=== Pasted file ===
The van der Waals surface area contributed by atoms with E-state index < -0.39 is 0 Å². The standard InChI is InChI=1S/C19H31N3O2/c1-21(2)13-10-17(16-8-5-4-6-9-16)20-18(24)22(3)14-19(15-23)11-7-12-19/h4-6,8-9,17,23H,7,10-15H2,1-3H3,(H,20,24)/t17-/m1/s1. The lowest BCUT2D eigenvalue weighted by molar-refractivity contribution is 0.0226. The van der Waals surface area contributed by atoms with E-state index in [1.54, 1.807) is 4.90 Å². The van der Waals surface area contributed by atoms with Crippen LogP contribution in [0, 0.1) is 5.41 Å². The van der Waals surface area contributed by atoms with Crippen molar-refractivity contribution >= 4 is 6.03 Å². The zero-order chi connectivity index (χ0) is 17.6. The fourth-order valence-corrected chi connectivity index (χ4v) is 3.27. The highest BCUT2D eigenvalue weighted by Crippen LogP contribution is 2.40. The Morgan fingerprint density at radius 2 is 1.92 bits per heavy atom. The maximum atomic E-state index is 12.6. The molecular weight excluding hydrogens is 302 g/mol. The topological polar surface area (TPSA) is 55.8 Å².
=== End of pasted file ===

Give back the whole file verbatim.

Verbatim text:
The van der Waals surface area contributed by atoms with E-state index < -0.39 is 0 Å². The standard InChI is InChI=1S/C19H31N3O2/c1-21(2)13-10-17(16-8-5-4-6-9-16)20-18(24)22(3)14-19(15-23)11-7-12-19/h4-6,8-9,17,23H,7,10-15H2,1-3H3,(H,20,24)/t17-/m1/s1. The lowest BCUT2D eigenvalue weighted by molar-refractivity contribution is 0.0226. The van der Waals surface area contributed by atoms with E-state index in [1.54, 1.807) is 4.90 Å². The van der Waals surface area contributed by atoms with Crippen LogP contribution in [0, 0.1) is 5.41 Å². The van der Waals surface area contributed by atoms with Crippen molar-refractivity contribution >= 4 is 6.03 Å². The zero-order chi connectivity index (χ0) is 17.6. The fourth-order valence-corrected chi connectivity index (χ4v) is 3.27. The highest BCUT2D eigenvalue weighted by Crippen LogP contribution is 2.40. The Morgan fingerprint density at radius 2 is 1.92 bits per heavy atom. The maximum atomic E-state index is 12.6. The molecular weight excluding hydrogens is 302 g/mol. The topological polar surface area (TPSA) is 55.8 Å².